Aarhus bans birch trees in public places

Efforts aims to reduce the pollen concentration in the city by 10-30 percent

Most people in Denmark quiver in anticipation of the arrival of spring. The blossoming flowers and trees herald an escape from what is usually a long and gloomy winter.

But for many others, springtime also means suffering. As pollen concentrations soar, sneezing fits, runny noses and itchy eyes reduce the quality of life dramatically for hay fever sufferers. Now the city of Aarhus is taking a stand. No more birch trees!

Aarhus Municipality has decided to ban the future planting of birch trees in public places. The birch tree is one of the pollen sources that harasses allergy sufferers the most during spring and early summer.

“By avoiding planting birch trees in the forests, along the roads and in parks, we can reduce the pollen concentrations a few percent so as to help those allergic to pollen in the city,” Peter Søgaard, a biologist with Aarhus Municipality, told DR Nyheder.

READ MORE: New study: Urban upbringing escalates allergy risk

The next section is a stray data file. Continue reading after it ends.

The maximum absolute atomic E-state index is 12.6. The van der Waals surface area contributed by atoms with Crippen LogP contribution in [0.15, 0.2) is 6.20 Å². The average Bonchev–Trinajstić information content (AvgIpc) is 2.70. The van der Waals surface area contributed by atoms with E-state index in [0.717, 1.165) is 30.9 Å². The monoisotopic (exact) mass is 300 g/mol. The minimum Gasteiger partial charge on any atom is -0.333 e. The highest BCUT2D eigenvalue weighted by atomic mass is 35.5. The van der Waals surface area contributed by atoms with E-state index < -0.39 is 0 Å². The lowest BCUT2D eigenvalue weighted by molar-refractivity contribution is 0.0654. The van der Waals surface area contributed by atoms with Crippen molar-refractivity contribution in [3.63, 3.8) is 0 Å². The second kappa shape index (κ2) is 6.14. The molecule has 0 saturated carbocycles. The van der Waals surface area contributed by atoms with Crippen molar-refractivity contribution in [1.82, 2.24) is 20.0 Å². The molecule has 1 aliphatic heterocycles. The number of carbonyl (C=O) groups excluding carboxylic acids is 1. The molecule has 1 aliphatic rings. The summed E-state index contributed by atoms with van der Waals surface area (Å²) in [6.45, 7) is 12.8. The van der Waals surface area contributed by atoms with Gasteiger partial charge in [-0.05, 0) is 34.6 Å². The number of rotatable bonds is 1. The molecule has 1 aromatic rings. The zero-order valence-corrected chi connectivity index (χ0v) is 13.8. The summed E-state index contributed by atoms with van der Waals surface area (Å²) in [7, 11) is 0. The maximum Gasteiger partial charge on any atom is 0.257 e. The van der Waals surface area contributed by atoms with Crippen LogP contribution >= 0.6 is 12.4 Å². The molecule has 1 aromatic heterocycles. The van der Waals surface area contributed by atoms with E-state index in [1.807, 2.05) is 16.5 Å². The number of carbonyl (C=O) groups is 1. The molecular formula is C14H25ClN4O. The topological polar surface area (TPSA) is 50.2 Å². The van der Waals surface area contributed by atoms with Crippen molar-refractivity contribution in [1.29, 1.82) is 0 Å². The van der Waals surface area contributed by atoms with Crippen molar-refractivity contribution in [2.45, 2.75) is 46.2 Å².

Can’t stop it all
Søgaard said that he expects the effort will reduce the pollen concentration in the city by 10-30 percent.

But the city won’t be able to completely rid itself of pollen because there are plenty of birch trees on private grounds and much of the pollen is carried by the wind from massive birch forests in Poland and Sweden.

“When the wind is right [or wrong] massive clouds of birch pollen are brought over to us in the air,” said Søgaard. “Birch is a very light pollen and it can travel hundreds of kilometres.”

Aarhus will also try to reduce the amount of grass pollen in the city by cutting the grass in public parks before the grass has a chance to bloom and release pollen.